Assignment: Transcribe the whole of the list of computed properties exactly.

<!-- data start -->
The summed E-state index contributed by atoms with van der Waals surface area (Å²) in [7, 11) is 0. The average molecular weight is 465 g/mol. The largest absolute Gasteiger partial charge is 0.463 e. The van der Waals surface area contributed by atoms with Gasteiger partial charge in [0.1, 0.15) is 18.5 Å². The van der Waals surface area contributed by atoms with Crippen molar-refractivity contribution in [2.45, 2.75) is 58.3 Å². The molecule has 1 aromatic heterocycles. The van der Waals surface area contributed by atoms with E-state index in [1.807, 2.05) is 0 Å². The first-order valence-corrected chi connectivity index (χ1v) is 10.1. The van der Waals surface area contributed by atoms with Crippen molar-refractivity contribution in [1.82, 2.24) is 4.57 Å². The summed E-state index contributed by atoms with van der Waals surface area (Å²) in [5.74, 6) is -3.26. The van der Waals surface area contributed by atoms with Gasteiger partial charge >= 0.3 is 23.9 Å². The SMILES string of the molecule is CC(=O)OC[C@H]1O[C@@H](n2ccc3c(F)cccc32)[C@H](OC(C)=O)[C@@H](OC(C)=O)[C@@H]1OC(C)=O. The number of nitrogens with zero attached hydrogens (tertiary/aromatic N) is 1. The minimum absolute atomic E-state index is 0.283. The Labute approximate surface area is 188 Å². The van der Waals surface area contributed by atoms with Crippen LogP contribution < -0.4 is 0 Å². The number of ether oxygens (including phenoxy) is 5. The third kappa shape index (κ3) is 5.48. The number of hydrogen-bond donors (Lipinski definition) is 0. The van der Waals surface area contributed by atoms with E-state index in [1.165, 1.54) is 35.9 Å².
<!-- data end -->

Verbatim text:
The summed E-state index contributed by atoms with van der Waals surface area (Å²) in [7, 11) is 0. The average molecular weight is 465 g/mol. The largest absolute Gasteiger partial charge is 0.463 e. The van der Waals surface area contributed by atoms with Gasteiger partial charge in [0.1, 0.15) is 18.5 Å². The van der Waals surface area contributed by atoms with Crippen molar-refractivity contribution in [2.45, 2.75) is 58.3 Å². The molecule has 1 aromatic heterocycles. The van der Waals surface area contributed by atoms with E-state index in [1.807, 2.05) is 0 Å². The first-order valence-corrected chi connectivity index (χ1v) is 10.1. The van der Waals surface area contributed by atoms with Crippen molar-refractivity contribution in [1.82, 2.24) is 4.57 Å². The summed E-state index contributed by atoms with van der Waals surface area (Å²) in [5.74, 6) is -3.26. The van der Waals surface area contributed by atoms with Gasteiger partial charge >= 0.3 is 23.9 Å². The SMILES string of the molecule is CC(=O)OC[C@H]1O[C@@H](n2ccc3c(F)cccc32)[C@H](OC(C)=O)[C@@H](OC(C)=O)[C@@H]1OC(C)=O. The number of nitrogens with zero attached hydrogens (tertiary/aromatic N) is 1. The minimum absolute atomic E-state index is 0.283. The Labute approximate surface area is 188 Å². The van der Waals surface area contributed by atoms with Crippen LogP contribution < -0.4 is 0 Å². The number of ether oxygens (including phenoxy) is 5. The third kappa shape index (κ3) is 5.48. The number of hydrogen-bond donors (Lipinski definition) is 0. The van der Waals surface area contributed by atoms with E-state index in [1.165, 1.54) is 35.9 Å².